Both tablets will feature Wi-Fi communication and are Android-based; the smaller model will have a 1024 x 600 LCD screen, while the larger version will boast a 1366 x 800 pixel resolution.
Both devices will be available in red, silver and black.
Despite the color LCD screens, Sharp emphasizes that these new devices are primarily e-readers. In December, Sharp will launch its e-bookstore which will feature an “Automatic Scheduled Delivery Service” for periodicals as well as delivery of free trial versions of recommended content. The e-bookstore will feature some 30,000 books at launch, while Sharp plans to expand content to movies, music and games next year.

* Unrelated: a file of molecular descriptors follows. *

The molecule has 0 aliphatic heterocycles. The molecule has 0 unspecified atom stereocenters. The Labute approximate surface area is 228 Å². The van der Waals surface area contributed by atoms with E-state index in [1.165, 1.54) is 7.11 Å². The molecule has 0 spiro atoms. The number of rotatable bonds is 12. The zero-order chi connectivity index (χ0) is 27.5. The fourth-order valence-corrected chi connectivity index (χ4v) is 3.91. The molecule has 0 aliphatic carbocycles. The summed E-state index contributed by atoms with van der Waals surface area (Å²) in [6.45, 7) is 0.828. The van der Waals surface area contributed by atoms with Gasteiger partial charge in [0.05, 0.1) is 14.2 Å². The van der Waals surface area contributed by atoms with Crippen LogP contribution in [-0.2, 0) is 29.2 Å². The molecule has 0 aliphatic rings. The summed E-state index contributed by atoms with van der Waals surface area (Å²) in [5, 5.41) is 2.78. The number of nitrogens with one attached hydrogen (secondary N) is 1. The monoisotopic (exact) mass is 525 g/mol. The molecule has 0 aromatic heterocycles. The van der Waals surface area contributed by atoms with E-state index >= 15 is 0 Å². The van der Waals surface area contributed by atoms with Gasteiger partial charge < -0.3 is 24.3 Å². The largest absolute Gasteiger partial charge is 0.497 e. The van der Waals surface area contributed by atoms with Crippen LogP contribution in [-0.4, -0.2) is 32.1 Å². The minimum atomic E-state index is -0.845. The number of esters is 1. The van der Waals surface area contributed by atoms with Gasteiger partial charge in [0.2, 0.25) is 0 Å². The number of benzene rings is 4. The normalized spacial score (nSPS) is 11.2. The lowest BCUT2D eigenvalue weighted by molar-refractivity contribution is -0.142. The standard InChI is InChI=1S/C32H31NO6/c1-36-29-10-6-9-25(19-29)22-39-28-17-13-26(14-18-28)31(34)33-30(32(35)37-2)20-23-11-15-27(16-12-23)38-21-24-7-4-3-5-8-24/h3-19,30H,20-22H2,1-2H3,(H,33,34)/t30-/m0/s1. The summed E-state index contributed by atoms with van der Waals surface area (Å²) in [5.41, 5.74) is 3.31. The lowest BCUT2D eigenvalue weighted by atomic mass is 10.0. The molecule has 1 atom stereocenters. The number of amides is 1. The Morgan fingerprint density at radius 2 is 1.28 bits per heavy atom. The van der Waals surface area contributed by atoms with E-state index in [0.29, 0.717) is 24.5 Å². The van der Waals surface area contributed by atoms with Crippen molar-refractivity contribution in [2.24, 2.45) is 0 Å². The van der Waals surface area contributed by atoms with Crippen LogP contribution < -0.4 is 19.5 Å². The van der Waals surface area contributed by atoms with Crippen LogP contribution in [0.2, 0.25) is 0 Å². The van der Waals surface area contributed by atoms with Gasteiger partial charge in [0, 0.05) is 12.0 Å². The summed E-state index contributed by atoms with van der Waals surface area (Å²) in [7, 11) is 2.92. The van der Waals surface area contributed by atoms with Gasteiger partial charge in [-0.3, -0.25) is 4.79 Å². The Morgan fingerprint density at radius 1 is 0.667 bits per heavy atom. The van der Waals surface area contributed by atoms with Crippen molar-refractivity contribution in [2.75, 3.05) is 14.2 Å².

Sharp’s biggest competitors will be Apple, whose iPad was introduced in Japan four months ago, and Sony, which plans to launch its own e-book service before the end of the year, and has recently launched new versions of its three e-book readers. Sharp plans to sell 1 million units of the tablet, and is currently speaking to Verizon in the United States about a possible overseas launch.